South Africa's ruling African National Congress (ANC) on Tuesday reaffirmed its support for President Thabo Mbeki's sacking of his deputy, Jacob Zuma, following a denial by a judge that he had ever branded the veteran Zulu politician as corrupt.
Zuma was sacked last year after his financial adviser, Schabir Shaik, was convicted of bribery and corruption, blowing a major hole in Zuma's ambition to succeed Mbeki as leader of the ANC next year and head of state in 2009.
Although Shaik was handed a 15-year jail term last week, his original trial judge, Hilary Squires, denied over the weekend that he had ever described the two men as having a "generally corrupt relationship."
The phrase had been widely repeated, including by the appeal court in its verdict on Shaik last week, and Squires' disavowal has therefore reignited debate about whether Zuma was unfairly dismissed.
But in comments carried by the Sapa news agency, ANC Secretary-General Kgalema Motlanthe effectively slapped down calls for Zuma's reinstatement.
"The ANC accepts and supports the decision of President Thabo Mbeki to release Deputy President Jacob Zuma from his duties in government following due consideration of the ruling in the Shaik trial," Motlanthe said.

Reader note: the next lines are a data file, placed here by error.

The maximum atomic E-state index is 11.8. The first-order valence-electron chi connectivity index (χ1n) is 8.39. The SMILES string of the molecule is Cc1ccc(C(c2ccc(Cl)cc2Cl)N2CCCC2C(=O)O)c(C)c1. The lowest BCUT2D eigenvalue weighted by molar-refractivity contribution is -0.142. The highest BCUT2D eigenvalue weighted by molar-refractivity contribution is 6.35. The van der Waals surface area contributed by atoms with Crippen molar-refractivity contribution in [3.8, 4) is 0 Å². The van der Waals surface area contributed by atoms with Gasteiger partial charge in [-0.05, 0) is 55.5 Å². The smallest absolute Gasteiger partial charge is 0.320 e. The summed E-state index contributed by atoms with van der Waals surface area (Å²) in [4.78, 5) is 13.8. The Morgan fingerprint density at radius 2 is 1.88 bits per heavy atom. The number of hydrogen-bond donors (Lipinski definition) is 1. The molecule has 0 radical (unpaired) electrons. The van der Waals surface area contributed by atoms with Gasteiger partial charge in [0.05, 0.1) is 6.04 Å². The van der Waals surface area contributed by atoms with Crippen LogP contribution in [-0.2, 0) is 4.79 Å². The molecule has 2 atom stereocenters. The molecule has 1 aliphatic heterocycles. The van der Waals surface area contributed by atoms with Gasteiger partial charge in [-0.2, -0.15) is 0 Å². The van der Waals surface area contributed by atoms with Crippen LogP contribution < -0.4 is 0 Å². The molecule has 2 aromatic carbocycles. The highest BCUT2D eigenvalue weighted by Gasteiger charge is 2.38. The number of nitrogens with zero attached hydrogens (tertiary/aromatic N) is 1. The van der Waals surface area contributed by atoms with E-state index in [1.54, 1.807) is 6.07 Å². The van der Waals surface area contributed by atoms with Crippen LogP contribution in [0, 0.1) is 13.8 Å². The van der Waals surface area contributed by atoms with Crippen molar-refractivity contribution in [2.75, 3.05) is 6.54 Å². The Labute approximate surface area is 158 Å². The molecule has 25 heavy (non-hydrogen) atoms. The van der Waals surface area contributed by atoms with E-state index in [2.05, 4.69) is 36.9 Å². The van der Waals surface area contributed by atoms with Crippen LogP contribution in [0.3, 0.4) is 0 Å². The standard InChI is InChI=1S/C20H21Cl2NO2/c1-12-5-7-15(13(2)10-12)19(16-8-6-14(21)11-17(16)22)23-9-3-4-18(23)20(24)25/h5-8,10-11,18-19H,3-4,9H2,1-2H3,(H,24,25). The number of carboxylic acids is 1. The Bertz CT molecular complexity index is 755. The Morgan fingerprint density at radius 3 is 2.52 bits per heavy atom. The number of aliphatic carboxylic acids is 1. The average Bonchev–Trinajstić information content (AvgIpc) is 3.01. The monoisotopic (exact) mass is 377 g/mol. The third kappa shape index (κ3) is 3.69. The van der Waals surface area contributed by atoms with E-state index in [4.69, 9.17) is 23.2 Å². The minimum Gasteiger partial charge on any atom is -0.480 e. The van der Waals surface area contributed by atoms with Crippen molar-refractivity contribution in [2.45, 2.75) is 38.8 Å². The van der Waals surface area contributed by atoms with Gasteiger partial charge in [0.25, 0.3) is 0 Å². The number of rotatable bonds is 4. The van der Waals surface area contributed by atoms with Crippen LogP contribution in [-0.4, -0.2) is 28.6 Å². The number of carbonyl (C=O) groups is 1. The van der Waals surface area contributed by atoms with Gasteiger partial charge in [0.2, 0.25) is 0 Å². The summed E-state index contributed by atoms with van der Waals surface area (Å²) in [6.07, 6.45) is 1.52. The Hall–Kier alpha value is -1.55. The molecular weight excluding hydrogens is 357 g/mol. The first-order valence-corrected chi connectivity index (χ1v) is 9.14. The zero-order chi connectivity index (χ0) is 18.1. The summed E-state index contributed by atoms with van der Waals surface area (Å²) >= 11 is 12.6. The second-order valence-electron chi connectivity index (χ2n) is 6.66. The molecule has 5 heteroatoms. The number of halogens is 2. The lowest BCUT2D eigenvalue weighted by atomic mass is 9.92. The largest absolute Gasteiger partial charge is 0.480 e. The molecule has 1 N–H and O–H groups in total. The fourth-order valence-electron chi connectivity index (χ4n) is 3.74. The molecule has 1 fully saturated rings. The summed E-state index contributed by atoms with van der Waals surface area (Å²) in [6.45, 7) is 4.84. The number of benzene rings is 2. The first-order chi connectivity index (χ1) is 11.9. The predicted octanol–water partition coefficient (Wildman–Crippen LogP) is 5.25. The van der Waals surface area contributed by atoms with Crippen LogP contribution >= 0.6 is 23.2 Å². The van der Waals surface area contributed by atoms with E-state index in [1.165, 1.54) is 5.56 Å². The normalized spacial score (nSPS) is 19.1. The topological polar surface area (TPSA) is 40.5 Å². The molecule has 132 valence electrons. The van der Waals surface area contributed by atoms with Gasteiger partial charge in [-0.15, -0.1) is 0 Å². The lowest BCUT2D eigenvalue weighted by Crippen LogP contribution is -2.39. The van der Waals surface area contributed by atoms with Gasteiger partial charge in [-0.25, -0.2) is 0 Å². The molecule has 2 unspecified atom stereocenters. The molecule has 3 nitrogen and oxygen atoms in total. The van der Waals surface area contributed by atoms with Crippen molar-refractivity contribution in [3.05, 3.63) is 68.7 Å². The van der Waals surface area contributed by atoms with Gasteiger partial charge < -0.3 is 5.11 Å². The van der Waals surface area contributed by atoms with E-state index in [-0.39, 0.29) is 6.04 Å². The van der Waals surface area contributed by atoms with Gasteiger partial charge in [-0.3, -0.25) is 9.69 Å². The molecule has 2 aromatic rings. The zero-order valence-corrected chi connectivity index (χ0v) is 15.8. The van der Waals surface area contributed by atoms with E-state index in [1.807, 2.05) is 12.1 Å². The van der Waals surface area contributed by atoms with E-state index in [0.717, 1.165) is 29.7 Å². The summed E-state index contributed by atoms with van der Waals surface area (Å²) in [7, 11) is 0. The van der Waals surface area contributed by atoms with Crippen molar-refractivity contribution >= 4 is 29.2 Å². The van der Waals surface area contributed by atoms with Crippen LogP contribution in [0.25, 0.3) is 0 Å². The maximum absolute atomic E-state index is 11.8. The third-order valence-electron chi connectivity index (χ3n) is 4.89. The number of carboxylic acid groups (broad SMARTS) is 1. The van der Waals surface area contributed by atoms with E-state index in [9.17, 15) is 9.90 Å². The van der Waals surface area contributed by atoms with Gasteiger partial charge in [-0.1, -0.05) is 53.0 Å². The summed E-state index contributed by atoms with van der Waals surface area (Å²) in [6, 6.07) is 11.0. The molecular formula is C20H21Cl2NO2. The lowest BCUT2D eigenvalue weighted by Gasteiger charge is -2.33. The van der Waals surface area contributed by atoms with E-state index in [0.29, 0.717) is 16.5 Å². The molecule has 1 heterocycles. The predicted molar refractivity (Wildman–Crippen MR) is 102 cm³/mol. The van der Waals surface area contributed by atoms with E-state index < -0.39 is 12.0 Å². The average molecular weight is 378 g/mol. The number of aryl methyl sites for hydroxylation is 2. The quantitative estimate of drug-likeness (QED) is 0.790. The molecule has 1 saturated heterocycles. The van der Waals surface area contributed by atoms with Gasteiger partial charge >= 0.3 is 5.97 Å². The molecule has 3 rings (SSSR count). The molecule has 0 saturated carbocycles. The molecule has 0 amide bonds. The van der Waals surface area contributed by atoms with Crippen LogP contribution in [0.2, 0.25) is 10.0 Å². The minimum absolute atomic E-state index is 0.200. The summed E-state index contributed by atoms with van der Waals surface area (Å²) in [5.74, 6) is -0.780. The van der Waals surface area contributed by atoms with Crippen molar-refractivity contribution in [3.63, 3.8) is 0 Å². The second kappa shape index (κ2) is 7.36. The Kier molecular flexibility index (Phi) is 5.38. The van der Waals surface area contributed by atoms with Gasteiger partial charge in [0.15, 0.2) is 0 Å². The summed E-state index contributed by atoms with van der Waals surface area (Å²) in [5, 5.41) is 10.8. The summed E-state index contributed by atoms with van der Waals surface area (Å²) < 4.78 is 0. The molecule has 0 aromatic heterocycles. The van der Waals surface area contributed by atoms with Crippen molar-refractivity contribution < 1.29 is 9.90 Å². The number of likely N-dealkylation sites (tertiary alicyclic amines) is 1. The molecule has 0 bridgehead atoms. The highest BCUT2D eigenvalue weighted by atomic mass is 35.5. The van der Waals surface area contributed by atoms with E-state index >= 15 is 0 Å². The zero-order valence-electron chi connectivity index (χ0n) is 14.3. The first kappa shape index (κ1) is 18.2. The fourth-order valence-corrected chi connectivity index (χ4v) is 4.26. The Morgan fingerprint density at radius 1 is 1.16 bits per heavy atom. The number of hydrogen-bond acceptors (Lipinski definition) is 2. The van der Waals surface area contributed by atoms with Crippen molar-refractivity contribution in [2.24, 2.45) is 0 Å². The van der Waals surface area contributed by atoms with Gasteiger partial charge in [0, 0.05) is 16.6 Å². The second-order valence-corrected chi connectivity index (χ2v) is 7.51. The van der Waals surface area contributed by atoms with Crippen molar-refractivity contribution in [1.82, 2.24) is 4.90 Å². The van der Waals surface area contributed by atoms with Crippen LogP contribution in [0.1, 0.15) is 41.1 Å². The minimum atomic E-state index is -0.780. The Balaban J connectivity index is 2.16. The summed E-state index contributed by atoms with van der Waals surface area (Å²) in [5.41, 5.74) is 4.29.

Zuma still retains his post as deputy ANC leader and is regarded as the frontrunner to succeed Mbeki, even though he has yet to formally declare his candidacy.
However while Zuma retains strong support from the youth wing of the party, Motlanthe's comments are likely to damage the former deputy president's efforts to banish the whiff of corruption and highlight the work he still faces to win over the ANC hierarchy.
Motlanthe added that the misattribution of Squires' comments "should prompt reflection and critical self-examination among the media, commentators and others involved in disseminating information."
Meanwhile, the ANC's youth wing said on Tuesday any move to press new graft charges against Zuma could trigger mass protests.
Zuma was charged with corruption last year, but the case collapsed after lengthy delays and prosecutors have said they may file fresh charges.
Supporters of the beleaguered Zuma like the youth league have long said he is the victim of a political conspiracy.
ANC Youth League President Fikile Mbalula said the denial by Squires that he had ruled that Shaik and Zuma had a "generally corrupt relationship" had "created incalculable doubts about the independence of the judiciary."
Asked if the League supported a threat by powerful labor federation COSATU to mobilize mass protests if prosecutors were to press new charges against Zuma, Mbalula said:
"The masses don't need to be mobilized, they always stand against injustice. If they see any injustice they will react ... and we will be an integral part of those people who say no to injustice."
The African National Congress is still struggling to heal deep rifts in the ruling party created by Zuma's sacking. Zuma and his leftist supporters in the ANC's labor, youth and communist allies allege a political plot to prevent Zuma from becoming president. Zuma says he is a victim of trial by media.